Shape Optimisation of Vehicles for Crosswind Stability Using Neural Networks

dc.contributor.authorSjöland, Amanda
dc.contributor.departmentChalmers tekniska högskola / Institutionen för mekanik och maritima vetenskapersv
dc.contributor.examinerKrajnovic, Sinisa
dc.description.abstractRecent advances in computational power and the availability of large labelled data sets have contributed to the progress and interest in deep learning. One product development area associated with vast amounts of data is aerodynamics and previous studies have successfully applied neural networks to predict aerodynamic coefficients. The aerodynamic development process for a passenger vehicle usually focuses on the aerodynamic drag force and the lift force, with air flow coming head on. Fewer efforts are spent on investigating how all aerodynamic forces and moments are affected by strong crosswinds. It is excepted that the aerodynamic lift and side force together with the yaw moment affect driving stability. Furthermore, driving stability issues are often discovered late in the development process and methods for assessing this issue virtually are desired. Thus, a method for investigating the optimal shape changes of a passenger vehicle to minimise crosswind sensitivity was developed. Simulated data was created by generating 120 CAD models, each with a unique configuration of five design parameters: amount of corner filler below the roof spoiler, length and height of roof spoiler and the width and length of the back-light. A CFD simulation was performed on each configuration with a flow-angle of 7.5 and a driving velocity of 100 km/h. Three neural networks were trained to predict the drag, rear lift force and the yaw moment, respectively. The effect of each design parameter was studied, as well as the optimal configuration for minimising each coefficient. A genetic algorithm was used to find the settings for minimising yawmoment and rear lift force, while retaining other coefficients within set requirements. The final design was estimated to decrease the yaw moment by 4.15 %, but due to the small variation of yaw moment in the generated data set, the results are uncertain. The optimal design to minimise CLR achieved a decrease of 0.0185 in rear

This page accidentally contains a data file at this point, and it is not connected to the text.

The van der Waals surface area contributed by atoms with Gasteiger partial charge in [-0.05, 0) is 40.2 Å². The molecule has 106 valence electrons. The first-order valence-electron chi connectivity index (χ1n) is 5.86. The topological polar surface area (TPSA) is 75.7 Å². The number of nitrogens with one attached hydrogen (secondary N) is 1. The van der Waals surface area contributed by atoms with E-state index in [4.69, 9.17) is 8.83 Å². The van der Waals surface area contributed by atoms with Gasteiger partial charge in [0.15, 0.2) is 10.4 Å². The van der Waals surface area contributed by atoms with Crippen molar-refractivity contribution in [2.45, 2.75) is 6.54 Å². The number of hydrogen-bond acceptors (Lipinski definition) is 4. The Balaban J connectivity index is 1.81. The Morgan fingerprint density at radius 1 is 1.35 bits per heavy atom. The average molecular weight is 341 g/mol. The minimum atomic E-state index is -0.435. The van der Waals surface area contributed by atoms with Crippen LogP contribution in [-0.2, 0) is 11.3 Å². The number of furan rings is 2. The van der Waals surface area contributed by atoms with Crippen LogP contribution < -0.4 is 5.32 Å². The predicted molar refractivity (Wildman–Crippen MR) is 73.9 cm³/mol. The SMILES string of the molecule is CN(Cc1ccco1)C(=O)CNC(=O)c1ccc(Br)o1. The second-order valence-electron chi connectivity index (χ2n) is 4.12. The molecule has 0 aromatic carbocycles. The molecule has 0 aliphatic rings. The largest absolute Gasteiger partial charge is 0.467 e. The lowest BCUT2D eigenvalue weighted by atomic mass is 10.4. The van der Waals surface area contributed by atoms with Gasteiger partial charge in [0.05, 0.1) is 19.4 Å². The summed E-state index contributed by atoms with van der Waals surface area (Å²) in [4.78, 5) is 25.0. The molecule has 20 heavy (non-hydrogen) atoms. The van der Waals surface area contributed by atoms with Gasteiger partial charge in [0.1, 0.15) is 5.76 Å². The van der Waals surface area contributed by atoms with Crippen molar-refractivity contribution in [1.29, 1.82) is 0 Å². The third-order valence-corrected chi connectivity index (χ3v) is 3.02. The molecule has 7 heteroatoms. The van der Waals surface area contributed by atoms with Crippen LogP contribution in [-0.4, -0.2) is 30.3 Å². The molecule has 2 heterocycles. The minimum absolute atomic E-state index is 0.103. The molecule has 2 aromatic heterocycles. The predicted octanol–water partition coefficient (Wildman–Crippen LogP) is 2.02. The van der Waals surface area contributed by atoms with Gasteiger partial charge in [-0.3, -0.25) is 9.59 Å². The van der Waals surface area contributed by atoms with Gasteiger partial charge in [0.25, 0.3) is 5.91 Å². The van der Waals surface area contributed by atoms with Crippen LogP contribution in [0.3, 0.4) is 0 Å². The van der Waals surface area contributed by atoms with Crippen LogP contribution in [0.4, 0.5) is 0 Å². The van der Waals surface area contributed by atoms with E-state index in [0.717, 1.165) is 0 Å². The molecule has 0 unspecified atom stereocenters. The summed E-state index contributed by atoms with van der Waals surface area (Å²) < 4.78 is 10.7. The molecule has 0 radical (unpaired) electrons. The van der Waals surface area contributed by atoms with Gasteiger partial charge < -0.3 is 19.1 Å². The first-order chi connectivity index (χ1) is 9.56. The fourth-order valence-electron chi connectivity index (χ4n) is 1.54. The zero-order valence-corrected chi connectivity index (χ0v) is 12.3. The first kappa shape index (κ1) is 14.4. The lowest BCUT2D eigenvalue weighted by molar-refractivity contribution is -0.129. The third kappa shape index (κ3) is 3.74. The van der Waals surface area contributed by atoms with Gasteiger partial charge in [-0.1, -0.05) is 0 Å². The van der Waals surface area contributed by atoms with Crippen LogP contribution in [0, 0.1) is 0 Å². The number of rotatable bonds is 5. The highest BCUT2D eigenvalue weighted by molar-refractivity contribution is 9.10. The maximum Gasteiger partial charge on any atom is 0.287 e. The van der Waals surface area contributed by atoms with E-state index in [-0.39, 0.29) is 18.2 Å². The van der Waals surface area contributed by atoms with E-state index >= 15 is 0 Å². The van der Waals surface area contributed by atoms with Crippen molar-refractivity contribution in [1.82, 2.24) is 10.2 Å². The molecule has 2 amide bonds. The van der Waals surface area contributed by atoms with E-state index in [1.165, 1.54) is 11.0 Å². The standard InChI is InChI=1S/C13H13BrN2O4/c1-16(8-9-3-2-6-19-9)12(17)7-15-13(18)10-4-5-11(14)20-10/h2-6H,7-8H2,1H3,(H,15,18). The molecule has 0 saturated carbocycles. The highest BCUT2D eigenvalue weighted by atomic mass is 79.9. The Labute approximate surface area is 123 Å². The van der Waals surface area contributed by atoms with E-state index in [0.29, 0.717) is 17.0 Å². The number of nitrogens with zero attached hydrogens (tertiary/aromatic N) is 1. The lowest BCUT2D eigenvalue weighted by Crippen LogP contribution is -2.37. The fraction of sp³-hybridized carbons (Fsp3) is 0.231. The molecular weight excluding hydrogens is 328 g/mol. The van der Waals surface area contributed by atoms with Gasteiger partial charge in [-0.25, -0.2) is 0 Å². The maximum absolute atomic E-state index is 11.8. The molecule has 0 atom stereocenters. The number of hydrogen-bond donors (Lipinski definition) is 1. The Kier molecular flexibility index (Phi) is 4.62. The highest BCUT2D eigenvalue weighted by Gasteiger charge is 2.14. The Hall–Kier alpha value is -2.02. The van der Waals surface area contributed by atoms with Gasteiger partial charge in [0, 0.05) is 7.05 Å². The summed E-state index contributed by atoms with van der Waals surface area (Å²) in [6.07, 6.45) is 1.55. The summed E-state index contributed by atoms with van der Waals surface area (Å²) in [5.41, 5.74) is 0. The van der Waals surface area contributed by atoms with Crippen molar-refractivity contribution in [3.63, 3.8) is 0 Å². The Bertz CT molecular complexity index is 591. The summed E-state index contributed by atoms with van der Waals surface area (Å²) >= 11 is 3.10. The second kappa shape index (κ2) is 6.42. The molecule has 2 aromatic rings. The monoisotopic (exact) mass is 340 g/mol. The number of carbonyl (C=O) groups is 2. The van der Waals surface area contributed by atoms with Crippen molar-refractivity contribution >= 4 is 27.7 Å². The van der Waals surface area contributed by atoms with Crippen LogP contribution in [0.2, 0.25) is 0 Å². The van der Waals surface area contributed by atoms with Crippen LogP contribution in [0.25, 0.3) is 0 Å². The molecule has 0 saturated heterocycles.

dc.subjectneural networkssv
dc.subjectyaw momentsv
dc.subjectrear lift forcesv
dc.subjectgenetic algorithmsv
dc.titleShape Optimisation of Vehicles for Crosswind Stability Using Neural Networkssv
dc.type.degreeExamensarbete för masterexamensv
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